Exhibition at the Museum of the Arts of Ravenna (MAR)
October 5, 2019 – January 12, 2020
The exhibition at the Ravenna Museum of Art presents a new series of mosaic works, surrounded by related works such as prints, tapestries and photographs, and documents the work done by Mosaika Art and Design and Magnolia Edition to implement work at Second Avenue-86th Street Station in New York.
Chuck Close is an American artist known for his large-scale photorealistic portraits. He builds paintings using a grid in which each square on the canvas corresponds to a square cell in the reference photograph. The focus is on self-portraits or portraits of his family and friends, including artists Richard Serra, Alex Katz, Cindy Sherman, and Cecily Brown. Close’s compositions come in to focus the further an observer stands from them.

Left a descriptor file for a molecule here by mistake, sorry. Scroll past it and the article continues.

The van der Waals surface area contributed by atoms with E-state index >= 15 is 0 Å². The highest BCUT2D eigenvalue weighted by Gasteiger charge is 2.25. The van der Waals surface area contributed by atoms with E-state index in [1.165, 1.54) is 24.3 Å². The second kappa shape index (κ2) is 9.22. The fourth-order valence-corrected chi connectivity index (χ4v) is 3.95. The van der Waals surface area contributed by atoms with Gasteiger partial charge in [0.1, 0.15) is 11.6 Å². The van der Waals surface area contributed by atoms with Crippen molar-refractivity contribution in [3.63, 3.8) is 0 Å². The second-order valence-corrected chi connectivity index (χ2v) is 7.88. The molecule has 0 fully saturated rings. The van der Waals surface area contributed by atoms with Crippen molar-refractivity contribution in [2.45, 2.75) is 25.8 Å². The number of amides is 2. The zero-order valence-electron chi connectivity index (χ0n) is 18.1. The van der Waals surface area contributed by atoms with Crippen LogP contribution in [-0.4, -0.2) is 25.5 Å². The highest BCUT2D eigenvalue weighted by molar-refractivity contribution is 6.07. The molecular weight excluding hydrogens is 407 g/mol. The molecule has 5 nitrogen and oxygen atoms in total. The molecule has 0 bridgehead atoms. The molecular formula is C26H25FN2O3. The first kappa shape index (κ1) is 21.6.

”I realized that to deal with your nature is also to construct a series of limitations which just don’t allow you to behave the way you most naturally want to behave,” he said of his technique. “So, I found it incredibly liberating to work for a long time on something even though I’m impatient.”
Over the years, Chuck has studied a wide range of mosaic techniques, processes, and materials in connection with his participation in a public art project for the New York Subway. The Subway Portraits series consists of twelve works made of mosaics and ceramics, and was commissioned as part of the Art and Design program of the Metropolitan Transport Authority in 2017.
Born July 5, 1940 in Monroe, Washington, the artist struggled his whole life with dyslexia and facial agnosia throughout his life. He went on to receive his MFA from the Yale School of Art in 1962, while at Yale he worked in an Abstract Expressionist style.
It was after seeing Sol LeWitt’s process-based work that Close began experimenting with the grid system he is now known for. In 1988, Close suffered damage to his anterior spinal artery leaving him paralyzed and wheelchair bound. Undeterred, the artist adapted his method of painting to compensate and now works with a brush strapped to his wrist.
His works are in the collections of the Museum of Modern Art in New York, the National Gallery of Art in Washington, DC, and the J. Paul Getty Museum in Los Angeles and others. Close currently lives and works between New York and Long Island.